Maybe it’s because of complacency that there isn’t much said in Oak Park about the legislative redistricting process currently being undertaken by the Illinois General Assembly. Not much has changed over the years for village voters, and maybe people are happy about that. Redistricting of my residence changed 10 years ago when gerrymandering moved my former state House district west by a half a block, relegating me to representation by Camille Lilly, not that I had anything to say about it as she again ran virtually unopposed for re-election in 2020.
Currently, the state legislature is proceeding with its decennial redistricting process that isn’t truly open to public comment. The hearings on the proposed maps for Senate, House, and the Courts are in two words, a joke. Released at the last minute, the House map doesn’t even specify the street boundaries for the districts.
Rep. Lilly’s local office wasn’t open yesterday for me to inquire if she or her staff had the complete proposed new map. The district office of her next-door neighbor was open, and State Senator Don Harmon’s staff was helpful, although they also didn’t have a detailed map. When I asked how public comment on the maps being considered for legislative voting this week could be made without complete information, I was told that was a good question. No answer mind you, but then again Senator Harmon is part of the problem.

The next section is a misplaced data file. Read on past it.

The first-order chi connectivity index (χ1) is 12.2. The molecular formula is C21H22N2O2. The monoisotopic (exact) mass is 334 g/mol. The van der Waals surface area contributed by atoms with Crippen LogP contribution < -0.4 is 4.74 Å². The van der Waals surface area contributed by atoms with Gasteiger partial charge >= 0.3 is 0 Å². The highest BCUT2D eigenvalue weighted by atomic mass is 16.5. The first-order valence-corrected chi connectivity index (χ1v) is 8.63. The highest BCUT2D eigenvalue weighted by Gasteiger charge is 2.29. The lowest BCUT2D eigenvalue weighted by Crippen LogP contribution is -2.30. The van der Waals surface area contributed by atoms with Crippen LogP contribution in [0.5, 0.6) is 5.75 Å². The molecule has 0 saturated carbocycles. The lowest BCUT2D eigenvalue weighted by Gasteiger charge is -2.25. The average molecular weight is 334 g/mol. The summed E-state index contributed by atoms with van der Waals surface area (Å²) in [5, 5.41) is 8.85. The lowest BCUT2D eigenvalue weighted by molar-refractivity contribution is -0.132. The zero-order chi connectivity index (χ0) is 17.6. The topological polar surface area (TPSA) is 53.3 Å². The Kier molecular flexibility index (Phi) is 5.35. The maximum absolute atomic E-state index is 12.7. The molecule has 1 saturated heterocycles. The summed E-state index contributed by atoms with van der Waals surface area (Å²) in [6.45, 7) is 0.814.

Like his predecessor, retired state Senate President John Cullerton, Harmon continues to stand in the way of putting a referendum for a vote on the statewide ballot for amending the State Constitution to establish an independent voting commission for redistricting.
Harmon will undoubtedly be on the ballots for both the 2022 primary and general elections. The redistricting process should be among the significant issues raised with him during his campaigns.
Chris Donovan, Oak Park